From the start, Mauldin knew his limitations. "I'm a retailer. I retail furniture," he says. "My younger brother was a computer guru. He did all the maintenance, he built the system, he knew hardware and software." After the younger Mauldin passed away, the IT infrastructure was in need of maintenance and the company had no IT staff. "He didn't mind doing things on a budget because he knew if it didn't last he could rebuild it," Mauldin says. "I didn't have that luxury." He decided to sit down and do a "full analysis" on the system so he could understand what the company had and what it needed to do.
Mauldin pulled in a consultant from The Uptime Group to help him figure out what was going on. Dale Laushman, CTO at Uptime, says there were multiple problems. "They were using Datarace routers, and that company had gone out of business 15 years earlier. They had a few email addresses through their ISP, and they were printing them out and sharing them. There was one main server running Unix, with a retail point-of-sale system sold by General Electric."
The biggest problem was the aging technology of the frame relay network provided by the phone company. "The network would go down and it would take days to get the hardware we needed to replace," Mauldin says. "The speed of the network was really a big [problem] because you'd get all these salespeople logged in, and they couldn't do their work because the network wasn't performing well. We had multiple stores, all feeding off the same inventory. For instance, we may have two chairs and two recliners in stock. A customer at one store may be looking to buy all of the stock, and another customer in another store just wants one chair. We end up overselling the inventory, and it's going to cost sales, and its going to cost customers. In this day and age the customer is not going to put up with that. We have to be able to depend on technical information quickly and securely, and we have to be able to trust in it."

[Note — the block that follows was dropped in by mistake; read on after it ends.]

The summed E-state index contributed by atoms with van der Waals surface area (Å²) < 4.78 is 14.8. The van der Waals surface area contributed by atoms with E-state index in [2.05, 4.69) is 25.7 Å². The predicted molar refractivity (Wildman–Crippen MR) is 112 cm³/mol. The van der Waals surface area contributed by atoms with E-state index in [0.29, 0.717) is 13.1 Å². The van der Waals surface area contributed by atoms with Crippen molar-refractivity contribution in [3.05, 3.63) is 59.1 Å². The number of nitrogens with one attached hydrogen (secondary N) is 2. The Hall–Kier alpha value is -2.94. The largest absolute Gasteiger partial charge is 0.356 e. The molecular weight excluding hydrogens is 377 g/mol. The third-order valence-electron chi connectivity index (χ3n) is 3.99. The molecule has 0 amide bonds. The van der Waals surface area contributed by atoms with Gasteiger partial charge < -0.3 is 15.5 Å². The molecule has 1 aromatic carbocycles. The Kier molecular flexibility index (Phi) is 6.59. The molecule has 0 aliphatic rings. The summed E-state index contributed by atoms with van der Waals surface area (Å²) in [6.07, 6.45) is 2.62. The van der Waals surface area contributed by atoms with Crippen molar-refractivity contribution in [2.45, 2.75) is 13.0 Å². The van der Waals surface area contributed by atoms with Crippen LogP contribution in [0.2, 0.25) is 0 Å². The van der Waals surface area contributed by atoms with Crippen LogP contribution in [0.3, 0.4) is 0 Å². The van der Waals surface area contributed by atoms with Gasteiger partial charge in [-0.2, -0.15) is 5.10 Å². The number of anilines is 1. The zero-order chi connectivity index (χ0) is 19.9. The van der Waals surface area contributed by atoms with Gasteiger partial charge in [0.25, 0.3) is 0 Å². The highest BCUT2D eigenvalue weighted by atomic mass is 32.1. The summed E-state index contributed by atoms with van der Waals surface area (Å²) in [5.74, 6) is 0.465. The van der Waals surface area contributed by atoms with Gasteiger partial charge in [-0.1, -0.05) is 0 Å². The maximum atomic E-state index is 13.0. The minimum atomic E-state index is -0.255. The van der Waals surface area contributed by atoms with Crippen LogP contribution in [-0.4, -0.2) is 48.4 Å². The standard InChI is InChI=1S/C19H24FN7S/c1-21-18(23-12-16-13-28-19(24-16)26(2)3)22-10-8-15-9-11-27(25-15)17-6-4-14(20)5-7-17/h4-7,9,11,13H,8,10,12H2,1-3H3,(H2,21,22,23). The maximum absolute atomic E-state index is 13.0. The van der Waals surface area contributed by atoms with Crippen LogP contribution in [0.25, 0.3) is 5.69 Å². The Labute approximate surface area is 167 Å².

Because Mauldin didn't have a lot of money to spend on the overhaul, Laushman convinced him to try Red Hat Linux and have La-Z-Boy become its own ISP. "We took off-the-shelf PCs, put them in a rackmount chassis, and we were able to move the network over to that," Laushman says. "When we dropped the frame relay, that saved us $5,000 a year."
Laushman also helped Mauldin set up an email server on an Intel Pentium 4 running Fedora, Qmail, and Vpopmail. La-Z-Boy is keeping the Unix server and the GE POS system for now because it suits the company's needs, and it's retaining about 25 workstations running Windows and 25 thin clients.
Mauldin is satisfied with the results of the migration. "I got everything that was important to me. I saved a ton of money, and I got simplicity," he says. "All of this is pretty simple stuff, considered that what we do is so complex in the furniture business. Our system is really clean."